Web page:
Inspired by the bounty at her local farmers market and a desire to eat more locally and seasonally, Emily Paster began preserving and pickling ten years ago.
In her fabulous new cookbook, The Joys of Jewish Preserving: Modern Recipes with Traditional Roots, for Jams, Pickles, Fruit Butters, and More—for Holidays and Every Day, Emily combines her love of preserving with her love for traditional Jewish foods.
Emily writes for the popular blog West of the Loop primarily about food but with forays into parenting and family life, and she is the co-founder of the Chicago Food Swap, a national leader in the growing food swap movement. The author of Food Swap (Storey, 2016), she lives in a suburb of Chicago.
Emily and I had a lovely lunch last week when she was in town to promote her book at one of my favorite spots in San Francisco, 20th Century Cafe. Fellow Jewish food bloggers Yael Cohen of Nosherium, Beth Lee from OMG Yummy, and Kristen Posner from Nourish-SF joined us for a lively talk during which we learned all about the rich Jewish tradition of preserving and pickling foods.
Preserved foods are central to all Jewish cooking traditions, and Jewish cooks, even casual ones, are proud of the history of preserved foods in Jewish life, from the time of living in a desert two millennia ago to the era in which Jews lived in European ghettos with no refrigeration during the last century. In earlier times, preserving was part of the preparation for various Jewish festivals.
Emily told us that Ashkenazi Jews preserved summer fruits for winter as a matter of necessity because of the harsh climate and because pickled vegetables livened up their bland diet. Furthermore, Sephardic Jews made preserves and jams with local fruits—such as quince, figs, and dates—for joyous occasions. Throughout the Middle East and North Africa, beautiful spreads of pickled and marinated vegetables were served as appetizers before meals. Because of the laws of kashrut forbidding dairy after meat meals, fruits and nuts were often a typical way to end a meal, and preserving fruits was a way to enjoy those fruits not in season.
With over 75 terrific recipes both sweet and savory, and rich and detailed information about Jewish food traditions, The Joys of Jewish Preserving is a celebration of delicious foods from Jewish cooks. With recipes such as Slow Cooker Peach Levkar, Russian Style Sour Cherry Preserves (recipe below), Apricot Walnut Eingemacht, Golden Pumpkin Butter for Rosh Hashanah, Polish Style Pickled Beets, Syrian Pickled Cauliflower, and more, this is a book that will take you beautifully from Rosh Hashanah to Shavuot and season to season.
I’m looking forward to pickling and preserving my way through The Joys of Jewish Preserving all summer long.
All photos (with the exception of Emily’s photo) were taken by Leigh Olson from The Joys of Jewish Preserving: Modern Recipes with Traditional Roots, for Jams, Pickles, Fruit Butters, and More—for Holidays and Every Day, by Emily Paster courtesy of Harvard Common Press. Author photo: Doug McGoldrick
Russian-Style Sour Cherry Preserves
Courtesy of The Joys of Jewish Preserving: Modern Recipes with Traditional Roots, for Jams, Pickles, Fruit Butters, and More—for Holidays and Every Day, by Emily Paster, Harvard Common Press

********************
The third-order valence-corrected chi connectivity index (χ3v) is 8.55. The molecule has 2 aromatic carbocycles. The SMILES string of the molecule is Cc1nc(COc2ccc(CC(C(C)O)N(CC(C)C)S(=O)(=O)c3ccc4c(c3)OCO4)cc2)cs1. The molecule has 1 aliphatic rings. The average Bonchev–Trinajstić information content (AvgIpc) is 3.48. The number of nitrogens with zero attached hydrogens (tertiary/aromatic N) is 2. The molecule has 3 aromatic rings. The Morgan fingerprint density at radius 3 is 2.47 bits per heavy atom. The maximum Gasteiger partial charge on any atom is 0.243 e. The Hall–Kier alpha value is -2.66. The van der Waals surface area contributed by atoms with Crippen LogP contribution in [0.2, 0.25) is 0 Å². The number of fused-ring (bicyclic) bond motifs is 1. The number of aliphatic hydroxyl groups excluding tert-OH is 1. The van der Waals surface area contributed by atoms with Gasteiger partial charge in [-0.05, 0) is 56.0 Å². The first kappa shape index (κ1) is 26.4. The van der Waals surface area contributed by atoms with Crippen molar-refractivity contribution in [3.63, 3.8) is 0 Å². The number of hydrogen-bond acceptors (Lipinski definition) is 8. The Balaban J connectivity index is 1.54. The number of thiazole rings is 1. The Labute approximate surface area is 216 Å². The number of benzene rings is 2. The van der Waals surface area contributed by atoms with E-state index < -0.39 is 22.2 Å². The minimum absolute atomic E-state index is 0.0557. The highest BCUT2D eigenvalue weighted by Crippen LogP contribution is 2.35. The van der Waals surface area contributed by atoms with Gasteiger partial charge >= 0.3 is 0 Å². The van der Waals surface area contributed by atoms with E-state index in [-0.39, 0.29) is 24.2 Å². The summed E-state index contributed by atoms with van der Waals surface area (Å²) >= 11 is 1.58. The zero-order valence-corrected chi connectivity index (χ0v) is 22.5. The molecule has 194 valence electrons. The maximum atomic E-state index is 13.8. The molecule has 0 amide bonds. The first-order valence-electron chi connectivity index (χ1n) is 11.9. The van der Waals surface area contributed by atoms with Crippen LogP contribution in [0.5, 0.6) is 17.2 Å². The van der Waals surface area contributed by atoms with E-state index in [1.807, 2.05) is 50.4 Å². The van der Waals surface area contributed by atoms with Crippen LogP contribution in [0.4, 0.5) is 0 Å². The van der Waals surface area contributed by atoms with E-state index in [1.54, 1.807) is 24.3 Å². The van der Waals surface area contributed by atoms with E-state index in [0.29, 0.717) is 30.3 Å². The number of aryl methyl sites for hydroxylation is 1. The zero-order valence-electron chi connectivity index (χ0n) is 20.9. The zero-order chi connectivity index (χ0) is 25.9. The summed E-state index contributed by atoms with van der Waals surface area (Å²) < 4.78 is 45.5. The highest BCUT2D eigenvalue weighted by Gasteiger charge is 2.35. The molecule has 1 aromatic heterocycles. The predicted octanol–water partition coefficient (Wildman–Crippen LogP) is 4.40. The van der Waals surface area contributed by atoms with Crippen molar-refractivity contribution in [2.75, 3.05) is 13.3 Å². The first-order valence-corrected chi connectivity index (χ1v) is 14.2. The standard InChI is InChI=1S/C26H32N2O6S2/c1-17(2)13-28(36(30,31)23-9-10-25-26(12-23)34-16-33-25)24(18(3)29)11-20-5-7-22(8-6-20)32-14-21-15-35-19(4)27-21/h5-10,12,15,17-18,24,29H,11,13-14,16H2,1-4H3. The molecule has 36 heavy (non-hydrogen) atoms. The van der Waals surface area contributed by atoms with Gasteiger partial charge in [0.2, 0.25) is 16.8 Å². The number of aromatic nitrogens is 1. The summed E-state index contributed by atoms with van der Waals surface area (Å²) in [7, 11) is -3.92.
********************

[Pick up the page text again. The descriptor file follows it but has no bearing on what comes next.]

From Emily: Cherries are an ancient fruit but, unlike many other ancient fruits, do not appear anywhere in the Bible or Talmud. Nevertheless, as cherries grow abundantly throughout Europe and the Middle East, they are a vital part of both Ashkenazi and Sephardic Jewish cuisines. There are two kinds of cherries, sweet and sour. Sweet cherries can be eaten fresh. Sour cherries, which are smaller and less shiny, are primarily used for baking, preserving, and juice. I find that most sweet cherries, while delicious for eating out of hand, can be cloying as a jam, so I use sour cherries for preserving. Sour cherries are notoriously fragile and perishable, and they are not usually sold in grocery stores. You may have to seek them out at a local farmers’ market during their relatively short season, but it is worth the effort. This kind of cherry preserve, with whole fruits suspended in syrup, is typical of Russian cuisine. The fruit preserves are not spread on bread or toast, but rather eaten with a spoon to accompany tea. You may enjoy these cherries over ice cream, as a topping for cheese blintzes, or swirled into yogurt.
Makes three 8-ounce (235-ml) jars
2 lbs (908g) sour cherries, pitted 2 cups (400 g) sugar
2 cups (400 g) sugar
2 tablespoons (30 ml) lemon juice 1⁄4 teaspoon cinnamon
1⁄4 teaspoon cinnamon
1⁄8 teaspoon cloves
Prepare a boiling water bath and heat three 8-ounce (235-ml) jars. Combine the cherries, sugar, and lemon juice in a large pot. Let it sit for an hour, until the cherries have released their juices and the sugar has mostly dissolved. If using frozen cherries, thaw them completely before continuing. Stir the fruit and collected juices. Add the cinnamon and cloves, and bring the mixture to a boil over high heat. Reduce the heat to medium-low, and simmer until the liquid has reduced by half, about 20 minutes. It may seem watery, but it will thicken as it cools. Ladle an even amount of cherries and syrup into clean, warm jars leaving 1⁄2 inch (1 cm) of headspace at the top. Bubble the jars well, adding more syrup if necessary, and wipe the rims with a damp cloth. Place the lids on the jars and screw on the rings just until you feel resistance. Process the jars in a boiling water bath for 10 minutes. Allow to cool in the water for 5 minutes before removing.
Store in a cool, dark place for up to 1 year.
Note: You may have leftover syrup. Save it to flavor seltzer or cocktail